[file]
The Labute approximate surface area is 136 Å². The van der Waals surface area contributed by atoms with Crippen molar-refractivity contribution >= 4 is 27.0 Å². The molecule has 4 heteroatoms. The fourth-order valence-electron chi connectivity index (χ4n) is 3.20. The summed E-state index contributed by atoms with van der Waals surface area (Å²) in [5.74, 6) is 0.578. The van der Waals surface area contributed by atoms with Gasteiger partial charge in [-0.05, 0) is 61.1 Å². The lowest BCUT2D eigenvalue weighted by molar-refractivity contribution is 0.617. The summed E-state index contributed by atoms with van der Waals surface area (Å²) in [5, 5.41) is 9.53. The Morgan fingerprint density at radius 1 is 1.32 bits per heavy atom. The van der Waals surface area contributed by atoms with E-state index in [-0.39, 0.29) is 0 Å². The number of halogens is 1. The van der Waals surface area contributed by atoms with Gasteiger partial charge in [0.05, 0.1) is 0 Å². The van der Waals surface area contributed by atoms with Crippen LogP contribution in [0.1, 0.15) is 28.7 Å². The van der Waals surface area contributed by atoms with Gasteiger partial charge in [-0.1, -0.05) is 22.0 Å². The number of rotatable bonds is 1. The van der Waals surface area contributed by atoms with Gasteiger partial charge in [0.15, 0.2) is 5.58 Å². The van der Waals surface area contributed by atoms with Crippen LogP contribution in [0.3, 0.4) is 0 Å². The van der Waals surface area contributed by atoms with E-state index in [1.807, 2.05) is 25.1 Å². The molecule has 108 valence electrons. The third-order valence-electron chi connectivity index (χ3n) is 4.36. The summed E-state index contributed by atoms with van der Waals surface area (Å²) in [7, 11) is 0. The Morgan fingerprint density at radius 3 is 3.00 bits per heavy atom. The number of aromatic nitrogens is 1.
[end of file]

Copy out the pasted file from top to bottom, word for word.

The Labute approximate surface area is 136 Å². The van der Waals surface area contributed by atoms with Crippen molar-refractivity contribution >= 4 is 27.0 Å². The molecule has 4 heteroatoms. The fourth-order valence-electron chi connectivity index (χ4n) is 3.20. The summed E-state index contributed by atoms with van der Waals surface area (Å²) in [5.74, 6) is 0.578. The van der Waals surface area contributed by atoms with Gasteiger partial charge in [-0.05, 0) is 61.1 Å². The lowest BCUT2D eigenvalue weighted by molar-refractivity contribution is 0.617. The summed E-state index contributed by atoms with van der Waals surface area (Å²) in [5, 5.41) is 9.53. The Morgan fingerprint density at radius 1 is 1.32 bits per heavy atom. The van der Waals surface area contributed by atoms with E-state index in [-0.39, 0.29) is 0 Å². The number of halogens is 1. The van der Waals surface area contributed by atoms with Gasteiger partial charge in [0.05, 0.1) is 0 Å². The van der Waals surface area contributed by atoms with Crippen LogP contribution in [0.1, 0.15) is 28.7 Å². The van der Waals surface area contributed by atoms with Gasteiger partial charge in [-0.1, -0.05) is 22.0 Å². The number of rotatable bonds is 1. The van der Waals surface area contributed by atoms with Gasteiger partial charge in [0.15, 0.2) is 5.58 Å². The van der Waals surface area contributed by atoms with Crippen LogP contribution in [0.3, 0.4) is 0 Å². The van der Waals surface area contributed by atoms with E-state index in [1.807, 2.05) is 25.1 Å². The molecule has 108 valence electrons. The third-order valence-electron chi connectivity index (χ3n) is 4.36. The summed E-state index contributed by atoms with van der Waals surface area (Å²) in [7, 11) is 0. The Morgan fingerprint density at radius 3 is 3.00 bits per heavy atom. The number of aromatic nitrogens is 1.